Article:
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Reality Check

We all know the story of the tortoise and the hare.  The United States has always been the hare. We have been out in front of the rest of the world for the past two centuries, setting the standards in industry, trade, technology, economics, and democracy.  Unfortunately we were so impressed with ourselves, we decided to rest under a “laurel” tree and the tortoises are slowly and steadily passing us by. If we don’t wake up and get back in the race, our kids will be graduating college and moving to other countries for opportunity. We are broke, our infrastructure is in shambles, and our young people’s test scores indicate we are raising workers rather than innovators.

The statistics below are not pretty. We all know from watching American Idol tryouts what happens when people believe they are great singers when the fact is… they can’t hold a note. It is an embarrassment to watch.  It is time to take the earplugs out and fix the mess we are in—for us, for our children, and so our sense of national pride can be restored.  Read this and let it shock you. Then take positive action to fix it.

The following are 24 statistics about the United States economy that are almost too embarrassing to admit….

#1 In the past decade we have fallen from holding the number one ranking in the average wealth per adult to the seventh.

#2 The United States has long held the distinction of having the highest percentage of young adults with post-secondary degrees in the world.  Now we are twelfth.

#3 We have fallen five places in the 2009 “prosperity index” published by the Legatum Institute. The United States is now ranked as the ninth most prosperous country in the world, down five places since 2008.

#4 In 2001, the United States ranked fourth in the world in per capita broadband Internet use.  We have now fallen to 15th place.

#5 India’s economy is projected to surpass the U.S. economy in 2050.

#6 A leading economist believes the Chinese economy will be three times larger than the U.S. economy by the year 2040.

#7 According to a new study conducted by Thompson Reuters, China is on its way to becoming the global leader in patent filings.

#8 The United States has “lost” over 40,000 factories since 2001. Three-fourths of those factories provided at least 500 jobs each to local workers.

#9 The United States has seen 32 percent of its manufacturing jobs slip through its fingers since the year 2000.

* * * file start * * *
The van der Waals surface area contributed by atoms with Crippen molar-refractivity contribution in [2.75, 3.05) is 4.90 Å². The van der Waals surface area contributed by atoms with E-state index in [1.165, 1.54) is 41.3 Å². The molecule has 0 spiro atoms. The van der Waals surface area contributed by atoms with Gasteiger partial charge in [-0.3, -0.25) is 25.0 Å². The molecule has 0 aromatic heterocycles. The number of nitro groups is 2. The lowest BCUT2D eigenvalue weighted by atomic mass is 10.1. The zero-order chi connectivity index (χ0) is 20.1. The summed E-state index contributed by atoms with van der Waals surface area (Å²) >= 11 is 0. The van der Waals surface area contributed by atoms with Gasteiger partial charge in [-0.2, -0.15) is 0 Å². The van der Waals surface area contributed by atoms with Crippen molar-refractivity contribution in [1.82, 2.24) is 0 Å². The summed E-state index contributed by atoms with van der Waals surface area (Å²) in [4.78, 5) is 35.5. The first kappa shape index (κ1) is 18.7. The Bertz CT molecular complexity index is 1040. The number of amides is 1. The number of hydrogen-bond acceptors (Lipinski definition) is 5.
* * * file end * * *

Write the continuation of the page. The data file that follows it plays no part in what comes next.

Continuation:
#10 Manufacturing employment in the U.S. computer industry was higher back in 1975 than it is today.

#11 U.S. manufacturing represented 29 percent of our economic output in 1959. That number has dropped to 11.5 percent.

#12 Even though the television manufacturing industry originated in the United States, absolutely ZERO are manufactured in the United States today. This shocking fact is compliments of Princeton University economist Alan S. Blinder. Hmmm…Perhaps it is because we are watching so much TV.

#13 There are currently less than 12 million Americans employed in manufacturing. We have not had numbers that low since 1941.

#14 In the 80s we only imported 37 percent of the oil we used. That number has risen to nearly 60 percent.

#15 The U.S. trade deficit averages about 40 or 50 billion dollars a month.  That means that by the end of the year approximately half a trillion dollars will have left the United States shores forever.

#16 Our trade deficit with China has increased nearly 300 percent since the year 2000.

#17 For every $3.90 we spend buying Chinese goods, they only spend $1 buying goods from us. Keep that in mind when you are buying toys for holidays.

#18 According to a new study conducted by the Economic Policy Institute, if the U.S. trade deficit with China continues to increase at its current rate, is will cost the United States nearly 1 million jobs in the next year alone.

#19 American 15-year-olds are not even in the top 50 percent when compared with other advanced nations in the areas of math and science literacy.

#20 For the second year in a row, the median household income in the U.S. declined. It slipped from $51,726 in 2008 to $50,221 in 2009.

#21 The Organization for Economic Cooperation and Development has rated the United States as having the third worst poverty rate among our peer nations. (At least we ranked in the top three of something.)

#22 The purchasing power of the U.S. dollar has plummeted over 95 percent since the Federal Reserve was created in 1913.

#23 U.S. government spending as a percentage of GDP is at 26 percent.

#24 The Congressional Budget Office is projecting that U.S. government public debt will be 716 percent of our GDP by the year 2080.

The elections on November 2nd indicate that all is not lost.  Looking at the polls it seems as if the American people have finally awoken from an extended period of apathetic hibernation.  People are starting to believe their voice and their vote really can make a difference. The American people voted in 39 tea party candidates in this election, and there will be more elephants than donkeys stomping around the House once again.  Let’s hope this is just a start. It looks like the rabbit just might be back in the race.

Please share these statistics with as many family members and friends as you can.  Let’s admit our problems and then seek out solutions.

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